Rita has long declared that her birthday is the entire month of April. I believe she originally came to this thinking many years ago, to allow her mother more time to get a birthday card sent to her for a timely arrival on her actual birthday. My gift from Rita, for the May 8th birthday this year, was to arrive home from a night in Spokane to find my kitchen window box filled with flowers for the summer days to come. Don said, “I think this is the nicest thing anyone has ever done,” and I reminded him that, “no, she did this for me in 2005 when I arrived home from cancer treatment in Denver, to recover in the remains of summer.” Rita knows how to do birthdays.
It was a grand birthday celebration in Spokane, with an afternoon beer and lunch at a new downtown brewery, sitting by open garage doors on a sunny spring afternoon, people-watching safely distanced customers. Dinner, at our very favorite fine dining bistro, also felt safe in a newly constructed booth with our waiter masked. I never choked on my food–which had been a big concern of mine, even though I was discharged from swallowing therapy–and I had two glasses of champagne, and a fabulous coconut cake. After over a year, it felt like our Covid PTSD stayed in the shadows. This year’s birthday was not guaranteed, after my stroke in March, and the beautiful cards, calls, and texts from family and friends could not have been more loving, and I think I cried with each of them.
May is a huge birthday month in our circle. Don’s and Rich’s are May 11th, then two grandsons celebrate later in the week, and John finishes off the month with his. As the first to come along, and as the elder in the family, I always get the best and brightest celebration. Don spent his special day by driving into town at 6:00 a.m. to attend to his volunteer bookkeeping job, then coming back home to pick me up for a trip back into town for a visit to the orthopedic surgeon. While I spent two hours in the clinic getting a steroid injection into my troublesome right hip, he slept in the car, gathering his energy for a day of various chores near and far from the house. Everybody has to find celebration in their own way, and it is definitely tricky as we age. “At least it’s not the alternative” has ceased to be humorous for a long time now.
I had hoped to bake a cake for Don, but with the pain in my right hip, the best I could do was to make his favorite peanut butter cookies, so I could sit down and ice it during the 14 minutes each cookie sheet was in the oven. I’d missed my David Whyte webinar, with our trip to Spokane, so I tuned into the recording while I iced my hip. His series began back in May 2020 with the title of Vulnerability and Courage, and I’ve participated every month since then, always moved deeply by him reading his poems, which I never truly understand, but it doesn’t matter that I do. As he has said, poetry is not about some thing–it is the thing itself.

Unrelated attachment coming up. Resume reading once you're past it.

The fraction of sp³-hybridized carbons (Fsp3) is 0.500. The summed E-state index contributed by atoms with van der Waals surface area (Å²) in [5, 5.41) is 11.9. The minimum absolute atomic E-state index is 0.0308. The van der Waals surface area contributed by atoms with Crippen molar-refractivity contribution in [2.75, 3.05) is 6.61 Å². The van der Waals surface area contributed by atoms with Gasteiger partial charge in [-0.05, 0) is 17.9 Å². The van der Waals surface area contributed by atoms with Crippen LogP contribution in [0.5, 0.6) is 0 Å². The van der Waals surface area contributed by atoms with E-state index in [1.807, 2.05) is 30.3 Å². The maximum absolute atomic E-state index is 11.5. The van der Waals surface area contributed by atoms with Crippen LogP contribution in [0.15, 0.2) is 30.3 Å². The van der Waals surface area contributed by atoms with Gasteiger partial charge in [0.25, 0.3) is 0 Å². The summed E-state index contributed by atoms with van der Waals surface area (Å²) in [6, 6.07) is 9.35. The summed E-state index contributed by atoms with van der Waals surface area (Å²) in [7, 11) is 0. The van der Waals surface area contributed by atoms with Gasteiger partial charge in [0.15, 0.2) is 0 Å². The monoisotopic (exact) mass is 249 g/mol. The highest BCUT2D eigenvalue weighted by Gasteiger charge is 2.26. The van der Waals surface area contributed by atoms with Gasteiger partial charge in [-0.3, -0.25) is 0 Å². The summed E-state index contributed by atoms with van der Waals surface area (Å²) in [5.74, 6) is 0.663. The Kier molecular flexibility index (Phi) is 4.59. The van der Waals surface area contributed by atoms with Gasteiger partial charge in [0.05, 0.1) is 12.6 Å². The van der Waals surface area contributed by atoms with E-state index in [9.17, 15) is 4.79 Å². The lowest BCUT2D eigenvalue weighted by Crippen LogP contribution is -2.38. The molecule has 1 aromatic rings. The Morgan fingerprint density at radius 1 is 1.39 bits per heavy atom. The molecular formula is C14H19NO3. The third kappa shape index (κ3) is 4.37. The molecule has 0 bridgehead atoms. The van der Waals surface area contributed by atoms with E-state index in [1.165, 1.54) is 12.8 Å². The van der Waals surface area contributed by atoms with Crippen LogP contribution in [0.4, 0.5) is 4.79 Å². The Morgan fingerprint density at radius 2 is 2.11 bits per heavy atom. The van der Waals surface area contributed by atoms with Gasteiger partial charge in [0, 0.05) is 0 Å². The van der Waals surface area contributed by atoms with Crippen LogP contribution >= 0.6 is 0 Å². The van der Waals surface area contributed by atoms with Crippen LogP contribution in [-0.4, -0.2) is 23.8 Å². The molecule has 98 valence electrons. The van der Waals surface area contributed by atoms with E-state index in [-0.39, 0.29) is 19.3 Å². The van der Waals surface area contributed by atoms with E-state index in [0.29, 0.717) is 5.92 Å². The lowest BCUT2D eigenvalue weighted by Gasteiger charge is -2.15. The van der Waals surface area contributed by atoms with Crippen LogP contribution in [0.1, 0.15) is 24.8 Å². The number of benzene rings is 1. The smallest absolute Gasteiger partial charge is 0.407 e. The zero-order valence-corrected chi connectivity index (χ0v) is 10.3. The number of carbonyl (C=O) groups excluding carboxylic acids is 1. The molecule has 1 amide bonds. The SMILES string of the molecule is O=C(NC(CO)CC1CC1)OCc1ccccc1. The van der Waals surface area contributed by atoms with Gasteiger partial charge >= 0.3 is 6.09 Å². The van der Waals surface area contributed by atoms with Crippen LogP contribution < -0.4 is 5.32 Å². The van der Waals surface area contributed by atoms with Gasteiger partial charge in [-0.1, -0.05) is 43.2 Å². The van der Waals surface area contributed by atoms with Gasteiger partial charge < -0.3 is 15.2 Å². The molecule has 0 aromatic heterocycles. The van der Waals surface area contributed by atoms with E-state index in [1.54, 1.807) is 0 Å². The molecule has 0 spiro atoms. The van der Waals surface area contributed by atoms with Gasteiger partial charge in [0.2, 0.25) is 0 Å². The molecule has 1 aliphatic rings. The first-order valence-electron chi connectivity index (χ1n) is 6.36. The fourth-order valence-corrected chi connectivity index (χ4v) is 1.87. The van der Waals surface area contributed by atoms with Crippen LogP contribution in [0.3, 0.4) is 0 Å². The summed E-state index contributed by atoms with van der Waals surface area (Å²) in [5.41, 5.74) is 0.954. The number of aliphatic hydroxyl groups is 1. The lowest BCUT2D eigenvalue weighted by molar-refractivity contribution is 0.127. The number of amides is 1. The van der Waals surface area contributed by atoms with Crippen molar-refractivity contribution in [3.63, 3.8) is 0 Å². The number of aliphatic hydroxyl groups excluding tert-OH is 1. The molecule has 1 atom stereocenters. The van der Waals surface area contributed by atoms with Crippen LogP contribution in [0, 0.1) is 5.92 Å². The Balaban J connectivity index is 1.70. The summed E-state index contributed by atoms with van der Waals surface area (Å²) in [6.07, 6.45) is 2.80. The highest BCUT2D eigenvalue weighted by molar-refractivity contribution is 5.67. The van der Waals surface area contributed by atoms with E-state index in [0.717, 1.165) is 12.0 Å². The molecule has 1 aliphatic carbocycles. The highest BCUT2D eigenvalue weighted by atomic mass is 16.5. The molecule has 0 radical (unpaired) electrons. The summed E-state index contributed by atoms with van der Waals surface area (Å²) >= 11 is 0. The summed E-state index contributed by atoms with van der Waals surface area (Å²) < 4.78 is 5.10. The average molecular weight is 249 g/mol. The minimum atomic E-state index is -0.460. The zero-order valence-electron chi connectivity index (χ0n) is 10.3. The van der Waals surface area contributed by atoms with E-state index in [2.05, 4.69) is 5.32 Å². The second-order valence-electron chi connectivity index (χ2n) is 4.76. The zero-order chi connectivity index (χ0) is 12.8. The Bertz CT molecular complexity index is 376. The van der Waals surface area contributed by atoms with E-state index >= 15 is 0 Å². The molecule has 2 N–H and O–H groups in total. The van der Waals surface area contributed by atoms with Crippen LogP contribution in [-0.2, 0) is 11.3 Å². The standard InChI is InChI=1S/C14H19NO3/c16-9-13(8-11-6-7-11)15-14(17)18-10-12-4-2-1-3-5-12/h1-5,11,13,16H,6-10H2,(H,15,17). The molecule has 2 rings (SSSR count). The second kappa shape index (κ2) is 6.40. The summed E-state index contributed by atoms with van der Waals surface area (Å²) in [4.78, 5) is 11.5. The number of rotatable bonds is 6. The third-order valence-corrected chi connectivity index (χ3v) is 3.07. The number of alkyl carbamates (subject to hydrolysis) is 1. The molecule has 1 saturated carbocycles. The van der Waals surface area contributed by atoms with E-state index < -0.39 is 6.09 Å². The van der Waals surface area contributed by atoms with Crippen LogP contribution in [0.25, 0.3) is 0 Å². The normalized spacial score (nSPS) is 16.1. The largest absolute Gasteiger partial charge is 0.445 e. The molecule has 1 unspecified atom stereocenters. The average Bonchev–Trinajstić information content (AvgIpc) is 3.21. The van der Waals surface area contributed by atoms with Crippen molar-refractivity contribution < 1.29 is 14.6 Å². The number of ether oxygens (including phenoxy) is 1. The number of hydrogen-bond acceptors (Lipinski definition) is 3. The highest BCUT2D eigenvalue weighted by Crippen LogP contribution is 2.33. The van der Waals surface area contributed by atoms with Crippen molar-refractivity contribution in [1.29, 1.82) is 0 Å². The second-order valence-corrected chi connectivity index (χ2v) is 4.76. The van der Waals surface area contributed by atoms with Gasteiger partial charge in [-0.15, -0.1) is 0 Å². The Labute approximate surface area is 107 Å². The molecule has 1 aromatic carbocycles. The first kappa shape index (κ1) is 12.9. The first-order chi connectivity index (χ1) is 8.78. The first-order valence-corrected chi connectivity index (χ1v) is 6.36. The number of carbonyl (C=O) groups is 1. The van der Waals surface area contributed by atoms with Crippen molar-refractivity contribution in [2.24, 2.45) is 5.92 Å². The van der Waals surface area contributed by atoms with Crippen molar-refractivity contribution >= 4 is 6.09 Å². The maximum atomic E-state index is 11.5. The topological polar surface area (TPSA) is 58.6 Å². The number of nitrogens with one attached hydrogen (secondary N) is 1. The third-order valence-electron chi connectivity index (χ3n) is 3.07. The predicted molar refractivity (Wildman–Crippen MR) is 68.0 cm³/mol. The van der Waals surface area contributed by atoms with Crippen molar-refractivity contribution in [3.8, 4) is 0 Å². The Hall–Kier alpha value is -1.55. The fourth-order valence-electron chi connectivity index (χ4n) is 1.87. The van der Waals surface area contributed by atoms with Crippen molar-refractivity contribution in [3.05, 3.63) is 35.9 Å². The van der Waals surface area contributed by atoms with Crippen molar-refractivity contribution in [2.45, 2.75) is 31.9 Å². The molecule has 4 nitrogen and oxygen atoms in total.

This May’s series is entitled Self Compassion. He tells the story of hiking in the Himalayas, alone, as a young man, and being paralyzed by fear to cross a rickety wooden bridge across a deep ravine at 11,000 feet, and how an old woman with a basket of Yak dung on her back, gives him a namaste greeting, then confidently crosses over to the other side. He followed her to safety, and then she seemed to vanish, just disappeared altogether from the trail. Soon, he came to the oldest monastery on the Annapurna Circuit, in the little village of Braga, and upon entering, was terrified by the ancient wooden Buddha statue guarding the door, threatening and beckoning the traveler to enter. He finished the webinar by reading a poem he wrote after this experience at Braga. I thought it was a lovely way to think about birthdays and getting old, and the self-compassion we need at this time in life.
The Faces at Braga, by David Whyte
In monastery darkness
by the light of one flashlight,
the old shrine room waits in silence.
While beside the door
we see the terrible figure,
fierce eyes demanding, “Will you step through?”
And the old monk leads us,
bent back nudging blackness
prayer beads in the hand that beckons.
We light the butter lamps
and bow, eyes blinking in the
pungent smoke, look up without a word,
see faces in meditation,
a hundred faces carved above,
eye lines wrinkled in the handheld light.
Such love in solid wood—
taken from the hillsides and carved in silence,
they have the vibrant stillness of those who made them.
Engulfed by the past
they have been neglected, but through
smoke and darkness they are like the flowers
we have seen growing
through the dust of eroded slopes,
their slowly opening faces turned toward the mountain.
Carved in devotion
their eyes have softened through age
and their mouths curve through delight of the carver’s hand.
If only our own faces
would allow the invisible carver’s hand
to bring the deep grain of love to the surface.
If only we knew
as the carver knew, how the flaws
in the wood led his searching chisel to the very core,
we would smile too
and not need faces immobilized
by fear and the weight of things undone.
When we fight with our failing
we ignore the entrance to the shrine itself
and wrestle with the guardian, fierce figure on the side of good.
And as we fight
our eyes are hooded with grief
and our mouths are dry with pain.
If only we could give ourselves
to the blows of the carver’s hands,
the lines in our faces would be the trace lines of rivers
feeding the sea
where voices meet, praising the features
of the mountain and the cloud and the sky.
Our faces would fall away
until we, growing younger toward death
everyday, would gather all our flaws in celebration
to merge with them perfectly,
impossibly, wedded to our essence,
full of silence from the carver’s hands.